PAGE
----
In a world where consumers and governments want to support businesses that positively impact the environment and society, corporations have to find ways to tell these stakeholders how sustainable they are. However, communicating sustainability is difficult for most companies to do alone as there are many heavy technical elements. There is also the risk of greenwashing or overstating your environmental-friendliness that can end up damaging your brand, even if unintentional.
Sustainability certifications help resolve these issues to varying degrees by validating and giving an impartial view of one’s ESG activities. They may give credit for things you already do as a company or may be used as a sign that your business is taking steps to address ESG issues. They can also be used to track and improve your company’s performance, alleviating administrative burden.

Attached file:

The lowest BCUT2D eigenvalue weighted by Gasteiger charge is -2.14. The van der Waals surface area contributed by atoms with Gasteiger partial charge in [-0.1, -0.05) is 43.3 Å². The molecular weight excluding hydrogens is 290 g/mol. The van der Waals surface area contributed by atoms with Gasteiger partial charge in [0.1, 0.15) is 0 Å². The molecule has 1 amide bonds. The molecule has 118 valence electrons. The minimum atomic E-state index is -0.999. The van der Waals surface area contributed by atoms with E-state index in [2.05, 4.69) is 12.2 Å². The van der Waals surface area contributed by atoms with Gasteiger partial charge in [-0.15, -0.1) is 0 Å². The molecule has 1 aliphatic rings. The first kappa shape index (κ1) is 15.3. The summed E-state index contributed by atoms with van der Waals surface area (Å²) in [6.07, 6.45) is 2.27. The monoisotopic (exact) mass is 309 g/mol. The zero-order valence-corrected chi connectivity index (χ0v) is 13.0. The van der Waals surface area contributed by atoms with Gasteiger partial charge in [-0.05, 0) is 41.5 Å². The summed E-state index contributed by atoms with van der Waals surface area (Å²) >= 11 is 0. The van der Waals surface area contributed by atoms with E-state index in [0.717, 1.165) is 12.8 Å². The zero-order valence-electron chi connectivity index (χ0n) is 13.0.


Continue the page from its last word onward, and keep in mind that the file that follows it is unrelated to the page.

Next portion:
What is a certification? Why would you invest in getting one?
Certifications are created and monitored by independent companies, meaning that any validation they provide is seen as more impartial and can thus help ward-off greenwashing. Moreover, a trusted certification that helps integrate sustainability into your business will help achieve increased trust and loyalty from your stakeholders such as customers, community members, employees, and suppliers1.
In addition to using certifications to validate any sustainability marketing, they can also be a means to gain insight into your performance. Better awareness of how you measure up on ESG metrics can enable you to make strategic decisions about what issues to improve on, when, and how2.
Obtaining a certification: Options and Considerations